Those who worked, struggled, and made life in Eatonton’s racially stratified climate inspired much of Walker’s ascent into the radical political movements of the ’60s and which in turn shaped her prolific literary production spanning four decades. It was at Eatonton’s Rock Eagle campgrounds where Walker engaged in her first protest, contesting the segregated conditions she worked under while employed there as a teenager. As Walker charged with the 1983 publication of In Search of our Mothers’ Gardens, it would be impossible to fully account for the wealth of genius that dwelled inside generations Eatonton’s Black women as they worked to exhaustion imposing beauty onto the dust around them. It is, as she described in another essay, the “advantageous heritage” of a Black writer in and of the South to make sense of and give voice to this close contact between “silent bitterness” and “sustaining love.” When I asked Mrs. Georgia about her relationship to Alice Walker’s work, she offered another story about her grandmother. For her, The Color Purple held reflections of family stories not everyone was ready to face. Walker had proved to be “minding grown folks business” and inviting the world to see it.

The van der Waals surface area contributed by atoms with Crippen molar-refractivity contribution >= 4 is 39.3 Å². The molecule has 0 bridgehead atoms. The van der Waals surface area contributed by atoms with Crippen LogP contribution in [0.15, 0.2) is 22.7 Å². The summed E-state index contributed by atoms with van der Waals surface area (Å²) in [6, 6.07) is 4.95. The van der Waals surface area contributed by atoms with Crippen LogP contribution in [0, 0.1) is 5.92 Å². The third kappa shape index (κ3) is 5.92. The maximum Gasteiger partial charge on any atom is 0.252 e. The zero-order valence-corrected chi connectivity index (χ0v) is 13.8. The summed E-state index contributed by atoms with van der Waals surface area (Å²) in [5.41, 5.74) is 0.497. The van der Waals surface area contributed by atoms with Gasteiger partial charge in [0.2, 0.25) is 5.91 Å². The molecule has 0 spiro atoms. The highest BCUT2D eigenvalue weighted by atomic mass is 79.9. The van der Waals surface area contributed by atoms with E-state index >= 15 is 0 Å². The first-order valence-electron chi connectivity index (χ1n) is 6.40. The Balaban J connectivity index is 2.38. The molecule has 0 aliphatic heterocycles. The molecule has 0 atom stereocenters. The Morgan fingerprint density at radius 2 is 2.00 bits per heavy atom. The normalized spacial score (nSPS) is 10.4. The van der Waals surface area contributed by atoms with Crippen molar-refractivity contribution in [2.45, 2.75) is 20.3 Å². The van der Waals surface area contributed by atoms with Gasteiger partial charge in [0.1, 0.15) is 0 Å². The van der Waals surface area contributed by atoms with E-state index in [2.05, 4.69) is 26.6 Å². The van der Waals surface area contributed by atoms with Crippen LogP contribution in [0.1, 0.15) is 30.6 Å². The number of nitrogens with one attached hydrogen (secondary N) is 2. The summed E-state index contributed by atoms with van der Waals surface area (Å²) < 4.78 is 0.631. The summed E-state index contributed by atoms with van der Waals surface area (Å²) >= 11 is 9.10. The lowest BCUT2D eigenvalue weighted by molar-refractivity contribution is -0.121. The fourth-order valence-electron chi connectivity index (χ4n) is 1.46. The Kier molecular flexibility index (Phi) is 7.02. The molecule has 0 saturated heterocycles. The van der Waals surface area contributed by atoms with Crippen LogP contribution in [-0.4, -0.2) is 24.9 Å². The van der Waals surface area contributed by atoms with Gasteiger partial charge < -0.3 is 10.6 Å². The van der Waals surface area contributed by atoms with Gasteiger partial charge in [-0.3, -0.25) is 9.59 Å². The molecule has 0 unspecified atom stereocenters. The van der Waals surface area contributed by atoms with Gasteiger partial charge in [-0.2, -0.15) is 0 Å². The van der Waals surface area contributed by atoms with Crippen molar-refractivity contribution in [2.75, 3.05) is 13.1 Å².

Those who worked, struggled and made life in Eatonton’s racially stratified climate inspired much of Walker’s ascent into the radical political movements of the ’60s and which in turn shaped her prolific literary production spanning four decades.
In a roundabout way, Eatonton was a metonymic source for Walker, a wellspring of creative and political energy that brought a distinctly Southern appreciation of the ordinary grandeur of our ancestors into the terrain of popular Black feminism. This gave me pause as I thought about the acclaimed author’s complicated relationship to her hometown. July’s celebration marked Walker’s first visit back to Eatonton since leaving in a fury of discontent, but, in her words, the sight of the crowd was exactly what she and her former partner Mel Leventhal (who was also in attendance) were working to make possible during those years spent in Mississippi at the height of the Civil Rights Movement. For her, this was a homecoming, to a place that finally—75 years after her birth—felt like home.